During CNN’s coverage on Monday morning, noted Russia analyst Masha Lipman tried to give a quick thumbnail sketch of the recent history of the Caucasus region – including the important bit about how the insurgency has morphed from an independence movement into drive to create a fundamentalist Islamic state. She spent about two minutes explaining this to CNN host Kyra Phillips, who then ended her segment by saying “and there’s the Chechen separatists too.” So much for actually listening for your guests, Kyra… CNN spent the rest of the day touting “Chechen separatists” as the likely force behind the bombings.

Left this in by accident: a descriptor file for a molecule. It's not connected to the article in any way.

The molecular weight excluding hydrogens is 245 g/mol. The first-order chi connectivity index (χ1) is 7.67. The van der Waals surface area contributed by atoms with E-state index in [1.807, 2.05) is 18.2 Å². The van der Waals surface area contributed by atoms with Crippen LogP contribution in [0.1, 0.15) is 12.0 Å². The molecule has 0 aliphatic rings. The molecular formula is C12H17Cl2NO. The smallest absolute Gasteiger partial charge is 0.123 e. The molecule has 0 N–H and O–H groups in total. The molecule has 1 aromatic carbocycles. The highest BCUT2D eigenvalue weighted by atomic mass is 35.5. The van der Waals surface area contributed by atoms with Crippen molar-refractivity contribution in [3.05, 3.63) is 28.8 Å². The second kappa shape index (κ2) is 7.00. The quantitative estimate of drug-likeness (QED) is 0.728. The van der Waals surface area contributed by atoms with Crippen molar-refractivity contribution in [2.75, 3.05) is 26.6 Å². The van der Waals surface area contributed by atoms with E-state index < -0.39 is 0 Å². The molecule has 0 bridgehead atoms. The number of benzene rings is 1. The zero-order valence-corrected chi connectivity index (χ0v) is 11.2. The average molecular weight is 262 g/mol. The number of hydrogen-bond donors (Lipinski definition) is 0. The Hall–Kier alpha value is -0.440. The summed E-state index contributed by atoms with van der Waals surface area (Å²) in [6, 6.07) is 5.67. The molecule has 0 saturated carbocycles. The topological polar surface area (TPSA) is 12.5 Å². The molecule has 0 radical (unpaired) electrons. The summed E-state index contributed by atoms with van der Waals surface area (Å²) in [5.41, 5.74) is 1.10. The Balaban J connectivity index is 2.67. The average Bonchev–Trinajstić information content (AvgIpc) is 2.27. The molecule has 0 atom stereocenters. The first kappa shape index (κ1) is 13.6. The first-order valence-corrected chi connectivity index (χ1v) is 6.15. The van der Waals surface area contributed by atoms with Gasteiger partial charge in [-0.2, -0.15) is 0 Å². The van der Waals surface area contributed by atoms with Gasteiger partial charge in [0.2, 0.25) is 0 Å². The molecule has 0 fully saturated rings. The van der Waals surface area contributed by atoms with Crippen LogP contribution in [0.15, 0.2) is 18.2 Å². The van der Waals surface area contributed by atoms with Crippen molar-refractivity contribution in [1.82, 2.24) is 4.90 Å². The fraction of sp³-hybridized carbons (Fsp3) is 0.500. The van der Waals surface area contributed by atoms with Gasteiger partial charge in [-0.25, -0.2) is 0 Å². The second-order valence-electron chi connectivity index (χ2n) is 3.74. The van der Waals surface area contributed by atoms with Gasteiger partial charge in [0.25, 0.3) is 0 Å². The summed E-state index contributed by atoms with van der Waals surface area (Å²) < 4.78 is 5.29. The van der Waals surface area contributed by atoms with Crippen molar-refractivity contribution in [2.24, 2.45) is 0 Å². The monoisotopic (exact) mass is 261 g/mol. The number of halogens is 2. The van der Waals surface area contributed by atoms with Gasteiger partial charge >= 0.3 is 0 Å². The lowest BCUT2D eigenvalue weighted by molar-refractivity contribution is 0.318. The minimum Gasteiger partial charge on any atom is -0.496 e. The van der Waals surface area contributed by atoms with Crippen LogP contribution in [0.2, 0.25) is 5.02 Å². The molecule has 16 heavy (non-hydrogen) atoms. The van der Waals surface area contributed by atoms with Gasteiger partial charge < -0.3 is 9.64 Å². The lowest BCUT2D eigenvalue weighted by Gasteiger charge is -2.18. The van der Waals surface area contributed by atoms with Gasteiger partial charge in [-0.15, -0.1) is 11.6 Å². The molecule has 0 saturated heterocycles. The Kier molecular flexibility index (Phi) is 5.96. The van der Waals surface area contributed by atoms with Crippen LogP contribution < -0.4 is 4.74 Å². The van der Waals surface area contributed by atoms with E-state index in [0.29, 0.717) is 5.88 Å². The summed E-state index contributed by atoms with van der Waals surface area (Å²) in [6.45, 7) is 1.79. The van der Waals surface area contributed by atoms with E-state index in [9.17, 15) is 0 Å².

It’s good to see our news channels actually covering important events that happen outside of the United States; it would be even better if they took the time to learn a little about the situations surrounding these events before reporting on them, rather than relying on some outdated bits of conventional wisdom.
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Thursday, March 25, 2010

Blogging Problems

You may have noticed that the site hasn't been updated in awhile. I was one of the many affected by the powerful storms that hit the East Coast during the weekend of March 13-14, in fact we just got the electric restored today (March 25th). So that should give you an idea of the scope of the problems we've been dealing with around here. But as life returns to normal, so to will the site - normal updates should resume this weekend.

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Wednesday, March 10, 2010